This is my review of A Life’s Music by Andreï Makine,Andrei Makine.
With little in the way of plot – although it manages to build up quite a head of tension at times – , scant character development or dialogue – although it builds up clear impressions of most of the characters in only a few words- , this novella is a clear example of "less is more": it is more moving and insightful than many longer works in its portrayal of how human lives were damaged and destroyed by Stalin's Reign of Terror.
Alexei, on the brink of a career as a concert pianist, is warned by chance that the police have come for his parents. By chance, he assumes the false identity of a dead soldier and this sets a pattern for the random events which set him back at some points, but help him to survive at others.
Since this book is so short, you can concentrate on every word.
An example of the writer's insight on how self aware people in terrible situations may feel the delusion of being set apart from the crowd because they can analyse what is going on:
"I can put a name to our human condition and therefore escape from it. The frail human reed, that knows what it is and therefore….'Hah, that old hypocritical device of the intelligentisia'…"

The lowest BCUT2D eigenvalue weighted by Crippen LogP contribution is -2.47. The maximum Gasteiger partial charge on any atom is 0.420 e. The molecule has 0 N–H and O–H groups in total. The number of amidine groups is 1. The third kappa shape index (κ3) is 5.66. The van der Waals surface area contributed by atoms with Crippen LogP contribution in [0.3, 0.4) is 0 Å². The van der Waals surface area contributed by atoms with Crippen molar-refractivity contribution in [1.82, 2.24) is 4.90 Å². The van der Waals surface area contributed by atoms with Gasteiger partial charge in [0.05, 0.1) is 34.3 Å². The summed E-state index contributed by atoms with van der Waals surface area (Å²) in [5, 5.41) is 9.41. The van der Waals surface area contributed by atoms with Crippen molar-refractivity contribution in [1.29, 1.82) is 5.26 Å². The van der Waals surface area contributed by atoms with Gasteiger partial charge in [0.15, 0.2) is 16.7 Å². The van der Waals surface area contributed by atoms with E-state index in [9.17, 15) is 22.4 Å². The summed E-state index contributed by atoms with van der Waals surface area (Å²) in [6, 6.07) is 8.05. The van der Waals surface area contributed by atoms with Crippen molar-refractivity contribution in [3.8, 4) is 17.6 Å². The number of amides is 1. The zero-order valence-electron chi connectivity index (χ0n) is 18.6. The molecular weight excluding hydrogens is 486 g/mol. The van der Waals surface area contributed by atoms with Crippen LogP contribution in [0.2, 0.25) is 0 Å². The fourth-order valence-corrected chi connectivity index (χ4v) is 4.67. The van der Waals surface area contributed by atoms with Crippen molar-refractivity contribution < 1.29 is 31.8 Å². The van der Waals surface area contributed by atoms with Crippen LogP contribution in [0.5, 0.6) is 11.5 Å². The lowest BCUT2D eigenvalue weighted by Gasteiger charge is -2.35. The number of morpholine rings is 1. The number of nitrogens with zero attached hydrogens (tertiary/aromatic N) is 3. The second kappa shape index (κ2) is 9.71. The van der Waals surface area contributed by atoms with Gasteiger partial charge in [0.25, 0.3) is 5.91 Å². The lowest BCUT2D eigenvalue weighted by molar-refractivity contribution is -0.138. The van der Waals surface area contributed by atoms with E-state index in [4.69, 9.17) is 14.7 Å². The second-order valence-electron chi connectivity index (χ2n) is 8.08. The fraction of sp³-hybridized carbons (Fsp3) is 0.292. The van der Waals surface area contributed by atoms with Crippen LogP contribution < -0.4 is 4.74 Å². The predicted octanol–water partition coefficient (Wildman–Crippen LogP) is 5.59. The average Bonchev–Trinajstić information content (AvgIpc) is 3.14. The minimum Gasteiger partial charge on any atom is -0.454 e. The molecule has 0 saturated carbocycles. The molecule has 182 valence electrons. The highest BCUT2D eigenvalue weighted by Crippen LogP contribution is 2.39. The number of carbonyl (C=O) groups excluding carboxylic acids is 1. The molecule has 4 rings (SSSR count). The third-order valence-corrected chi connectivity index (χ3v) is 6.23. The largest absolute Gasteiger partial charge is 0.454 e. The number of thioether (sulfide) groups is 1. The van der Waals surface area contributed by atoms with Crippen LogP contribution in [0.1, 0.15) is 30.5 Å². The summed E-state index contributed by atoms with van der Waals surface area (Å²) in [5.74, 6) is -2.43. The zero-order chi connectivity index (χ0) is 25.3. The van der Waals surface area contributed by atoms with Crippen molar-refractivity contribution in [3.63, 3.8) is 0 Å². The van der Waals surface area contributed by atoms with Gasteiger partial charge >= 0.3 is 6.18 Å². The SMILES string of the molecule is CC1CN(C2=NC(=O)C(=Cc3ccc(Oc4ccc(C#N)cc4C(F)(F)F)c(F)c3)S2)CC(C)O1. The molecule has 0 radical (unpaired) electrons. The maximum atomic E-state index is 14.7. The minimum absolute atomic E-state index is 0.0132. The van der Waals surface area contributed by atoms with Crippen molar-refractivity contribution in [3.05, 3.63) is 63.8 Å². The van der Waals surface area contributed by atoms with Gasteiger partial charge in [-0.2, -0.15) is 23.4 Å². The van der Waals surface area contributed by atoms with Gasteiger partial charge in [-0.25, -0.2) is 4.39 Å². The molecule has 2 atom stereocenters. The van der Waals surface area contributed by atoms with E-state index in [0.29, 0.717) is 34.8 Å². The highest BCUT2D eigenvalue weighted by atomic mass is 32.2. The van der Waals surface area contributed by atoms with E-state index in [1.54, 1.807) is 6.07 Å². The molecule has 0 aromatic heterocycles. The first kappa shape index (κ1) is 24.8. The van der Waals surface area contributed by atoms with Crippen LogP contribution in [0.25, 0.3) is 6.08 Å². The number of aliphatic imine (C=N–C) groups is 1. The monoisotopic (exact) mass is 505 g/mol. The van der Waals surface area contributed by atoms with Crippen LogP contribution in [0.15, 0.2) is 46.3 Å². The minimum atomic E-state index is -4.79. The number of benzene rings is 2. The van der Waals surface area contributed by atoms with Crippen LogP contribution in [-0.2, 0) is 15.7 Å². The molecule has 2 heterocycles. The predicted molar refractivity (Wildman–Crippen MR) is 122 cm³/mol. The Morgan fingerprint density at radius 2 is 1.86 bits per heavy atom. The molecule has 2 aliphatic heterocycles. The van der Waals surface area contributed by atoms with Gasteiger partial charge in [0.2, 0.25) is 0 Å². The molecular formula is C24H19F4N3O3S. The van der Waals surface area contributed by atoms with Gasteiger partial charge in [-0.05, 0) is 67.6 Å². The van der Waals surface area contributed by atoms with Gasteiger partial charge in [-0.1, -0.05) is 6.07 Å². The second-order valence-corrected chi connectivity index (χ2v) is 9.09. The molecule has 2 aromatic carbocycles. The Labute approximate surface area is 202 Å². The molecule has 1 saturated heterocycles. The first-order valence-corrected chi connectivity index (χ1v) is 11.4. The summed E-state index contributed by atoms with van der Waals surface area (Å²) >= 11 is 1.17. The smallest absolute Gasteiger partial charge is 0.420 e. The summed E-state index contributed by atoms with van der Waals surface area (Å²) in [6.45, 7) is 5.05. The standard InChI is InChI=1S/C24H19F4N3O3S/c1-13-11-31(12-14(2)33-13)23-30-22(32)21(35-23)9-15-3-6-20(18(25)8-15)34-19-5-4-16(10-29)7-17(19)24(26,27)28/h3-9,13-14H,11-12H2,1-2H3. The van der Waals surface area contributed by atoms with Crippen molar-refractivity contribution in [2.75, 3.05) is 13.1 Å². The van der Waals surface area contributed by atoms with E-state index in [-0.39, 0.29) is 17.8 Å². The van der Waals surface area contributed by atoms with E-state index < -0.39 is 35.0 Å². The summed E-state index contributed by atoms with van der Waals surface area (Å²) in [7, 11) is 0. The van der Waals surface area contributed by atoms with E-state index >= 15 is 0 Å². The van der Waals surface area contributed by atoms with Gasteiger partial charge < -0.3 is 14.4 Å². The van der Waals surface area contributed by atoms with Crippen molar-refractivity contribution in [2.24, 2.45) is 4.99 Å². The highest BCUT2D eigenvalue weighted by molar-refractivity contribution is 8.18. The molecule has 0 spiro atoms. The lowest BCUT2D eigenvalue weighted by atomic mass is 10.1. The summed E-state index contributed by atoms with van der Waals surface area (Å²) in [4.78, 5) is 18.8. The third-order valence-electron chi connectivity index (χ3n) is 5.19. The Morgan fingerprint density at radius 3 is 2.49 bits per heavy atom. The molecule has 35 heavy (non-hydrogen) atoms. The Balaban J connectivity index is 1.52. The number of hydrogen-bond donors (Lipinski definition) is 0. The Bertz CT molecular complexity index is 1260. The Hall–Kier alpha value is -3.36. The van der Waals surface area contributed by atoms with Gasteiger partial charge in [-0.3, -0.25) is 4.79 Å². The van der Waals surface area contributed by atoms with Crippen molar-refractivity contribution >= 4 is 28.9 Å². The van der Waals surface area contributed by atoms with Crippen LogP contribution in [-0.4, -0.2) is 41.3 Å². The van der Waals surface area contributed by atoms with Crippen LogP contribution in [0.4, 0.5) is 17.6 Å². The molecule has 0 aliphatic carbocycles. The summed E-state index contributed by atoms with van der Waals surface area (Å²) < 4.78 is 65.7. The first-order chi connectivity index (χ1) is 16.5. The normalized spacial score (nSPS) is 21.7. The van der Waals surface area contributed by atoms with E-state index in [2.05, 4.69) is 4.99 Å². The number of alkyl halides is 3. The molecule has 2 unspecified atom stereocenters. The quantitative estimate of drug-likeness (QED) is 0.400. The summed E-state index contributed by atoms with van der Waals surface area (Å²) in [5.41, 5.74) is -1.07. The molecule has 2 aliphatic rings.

A comment on what this book is all about:
"In this life there should be a key, a code for expressing in concise and unambiguous terms, all the complexity of our attempts, so natural and so grievously confused, at living and loving."
Or just a very apt and original description – which must also owe something to the excellent translation:
"In the frozen air the aggressive acidity of the big city stings the nostrils."
My only reservation is the device of having an anonymous narrator – who hardly seems necessary – introducing the idea of "longsuffering Soviet man" and describing the context of his meeting with Andrei, in chapters which "book-end" Andrei's account of his life.
I was interested to see that this was written originally in – and presumably translated directly from – French, although the author is Russian. I shall certainly look out for more of his work.